Careers in Nursing

Nursing is a rewarding, but tough, field to work in. Hospitals and doctors offices cannot run efficiently without the help of these men and women in the field.  While there is a wide range of nursing disciplines, every role they play is equally important.

Most nursing positions take at least some schooling, and many others require the passing of a certain exam. Afterwards, the hours can be grueling (graveyard shifts, for example) and the patients/doctors can be commanding, but the payback comes in the ways of helping others. Without these nurses, who knows where we would be?

Below are the most commonly pursued fields of nursing. Click on the name for further detail on each specialization to see if it is right for you!

Careers as a Nurse

  • Certified Nursing Assistant (CNA): Also known as a Patient Care Assistant (PCA), Nursing Assistant (NA), or State Tested Nurse Aid (STNDA), a CNA can work in a variety of locations doing a variety of jobs for the RN/LPN.
  • Certified Registered Nurse Anesthetists (CRNA): also known as Advanced Practice Registered Nurse (APRN), this position requires graduate-level education for the administration of anesthesia. They are the most advanced and highest paid of all nurses.
  • Licensed Practical Nurse (LPN) or Licensed Vocational Nurse (LVN): Names for the same position, an LPN/LVN works under an RN, performing duties like taking vital signs, dressing wounds, giving injections, observing patients, and performing basic diagnostic test.
  • Occupational Therapist (OT): OTs handle patients who have varying issues in living and working environments, such as emotionally or mentally disabling conditions. Their goal is to help a patient fulfill a satisfying state of life.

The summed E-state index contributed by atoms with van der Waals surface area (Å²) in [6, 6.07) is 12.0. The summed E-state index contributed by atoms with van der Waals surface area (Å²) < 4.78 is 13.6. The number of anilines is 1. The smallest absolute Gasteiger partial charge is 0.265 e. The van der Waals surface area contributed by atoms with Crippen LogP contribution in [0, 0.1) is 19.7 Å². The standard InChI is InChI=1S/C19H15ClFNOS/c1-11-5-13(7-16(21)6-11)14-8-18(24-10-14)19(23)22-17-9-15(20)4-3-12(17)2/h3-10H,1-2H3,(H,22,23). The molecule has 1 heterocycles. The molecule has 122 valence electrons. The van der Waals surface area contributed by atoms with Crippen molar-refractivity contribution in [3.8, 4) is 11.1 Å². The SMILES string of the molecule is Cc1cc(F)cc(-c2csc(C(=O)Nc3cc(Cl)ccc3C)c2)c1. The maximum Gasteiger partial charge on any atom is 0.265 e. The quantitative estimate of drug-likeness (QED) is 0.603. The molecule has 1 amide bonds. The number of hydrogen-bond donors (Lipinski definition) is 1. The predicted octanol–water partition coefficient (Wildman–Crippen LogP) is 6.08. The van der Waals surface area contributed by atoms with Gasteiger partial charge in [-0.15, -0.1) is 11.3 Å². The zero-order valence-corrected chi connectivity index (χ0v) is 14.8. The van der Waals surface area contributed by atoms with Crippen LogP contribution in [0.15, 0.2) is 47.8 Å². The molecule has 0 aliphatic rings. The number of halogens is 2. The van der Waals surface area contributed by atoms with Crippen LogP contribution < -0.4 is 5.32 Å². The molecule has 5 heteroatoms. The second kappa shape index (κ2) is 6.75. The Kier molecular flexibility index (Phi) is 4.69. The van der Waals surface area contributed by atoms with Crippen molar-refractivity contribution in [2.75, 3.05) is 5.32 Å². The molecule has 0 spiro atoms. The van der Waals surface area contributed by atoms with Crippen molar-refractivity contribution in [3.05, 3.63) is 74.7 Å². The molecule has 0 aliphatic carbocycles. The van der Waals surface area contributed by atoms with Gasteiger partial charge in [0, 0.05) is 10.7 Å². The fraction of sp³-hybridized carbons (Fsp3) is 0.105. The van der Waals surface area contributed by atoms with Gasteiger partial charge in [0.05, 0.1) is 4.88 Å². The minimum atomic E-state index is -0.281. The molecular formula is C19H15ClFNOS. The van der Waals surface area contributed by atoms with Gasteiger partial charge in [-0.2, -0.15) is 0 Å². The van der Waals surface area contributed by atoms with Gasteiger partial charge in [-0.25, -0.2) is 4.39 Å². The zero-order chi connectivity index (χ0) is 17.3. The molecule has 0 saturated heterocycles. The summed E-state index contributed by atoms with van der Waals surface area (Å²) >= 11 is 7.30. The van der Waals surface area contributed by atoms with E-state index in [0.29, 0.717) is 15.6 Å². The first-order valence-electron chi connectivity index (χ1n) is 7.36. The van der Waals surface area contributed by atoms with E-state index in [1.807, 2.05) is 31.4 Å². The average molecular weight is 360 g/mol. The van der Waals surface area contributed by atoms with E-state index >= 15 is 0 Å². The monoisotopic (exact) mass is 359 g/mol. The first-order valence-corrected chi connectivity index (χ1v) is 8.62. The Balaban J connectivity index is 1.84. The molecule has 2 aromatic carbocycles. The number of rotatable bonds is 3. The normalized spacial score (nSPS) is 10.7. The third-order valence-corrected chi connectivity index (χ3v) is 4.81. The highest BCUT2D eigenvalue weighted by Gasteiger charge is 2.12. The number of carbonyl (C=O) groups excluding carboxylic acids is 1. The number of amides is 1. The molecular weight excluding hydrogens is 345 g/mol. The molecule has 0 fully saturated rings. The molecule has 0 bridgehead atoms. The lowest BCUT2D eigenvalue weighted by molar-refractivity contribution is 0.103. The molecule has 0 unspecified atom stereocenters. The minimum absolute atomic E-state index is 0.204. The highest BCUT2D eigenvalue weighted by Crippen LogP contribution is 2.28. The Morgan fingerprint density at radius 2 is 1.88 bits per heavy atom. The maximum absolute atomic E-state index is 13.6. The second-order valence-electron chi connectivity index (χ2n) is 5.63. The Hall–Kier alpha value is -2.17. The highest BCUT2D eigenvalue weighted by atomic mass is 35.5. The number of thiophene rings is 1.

• Physical Therapist (PT): A physical therapist, like the title suggests, works with patients who have varying issues in physical performance, such as mobility and function.
  •  Registered Nurse (RN): An RN must have at least an Associates Degree in Nursing or a Bachelor of Science, and have passed the NCLEX-RN certification. An RN handles many of the physical and difficult duties of a nurse and oversees many other positions.
  • Clinical Nurse Specialist (CNS): An advanced practice nurse, a CNS has a very versatile career and can work in medical environments, specialized diseases, or in surgical departments.
  • Clinical Care Nurse: Critical Care Nurses work in the ICU or emergency departments of hospitals, generally. They can also be nurse educators, researchers, bedside clinicians, nurse managers, practitioners, or CNS.
  • Neonatal Nurse: A neonatal nurse handles newborns until up to 28 days after they are born. Some infants, however, may remains in the nurses care for up to a year, as they usually deal with birth defects, infections, and low birth weight. They handle some of the most difficult and emotionally draining cases.
  • Nurse Practitioner (NP): An NP handles many of the same services as a doctor, able to diagnose and treat a variety of health problems.
  • Certified Rehabilitation Registered Nurse (CRRN):  A rehabilitation nurse handles patients who have suffered a physical disability or chronic illness to adapt to their disabilities for a satisfying lifestyle.
  • Dental Assistant: Dental assistants work in a dentist’s office handling day to day work.
  • Medical Assistant: In a doctor’s office, the medical assistant is detrimental for a smooth operation. They keep the clinics, medical centers, and doctors on task, running efficiently and quickly. They may handle clerical, clinical, and/or administrative duties.
  • Pediatric Nurse: These nurses handle infants, children, and adolescents, for things like shots, illness, physiology, and more.
  • Phlebotomist Training: These health care professionals handle things like psychology, chemistry, anatomy, engineering, and some administration, but they most commonly draw blood from patients on a daily basis.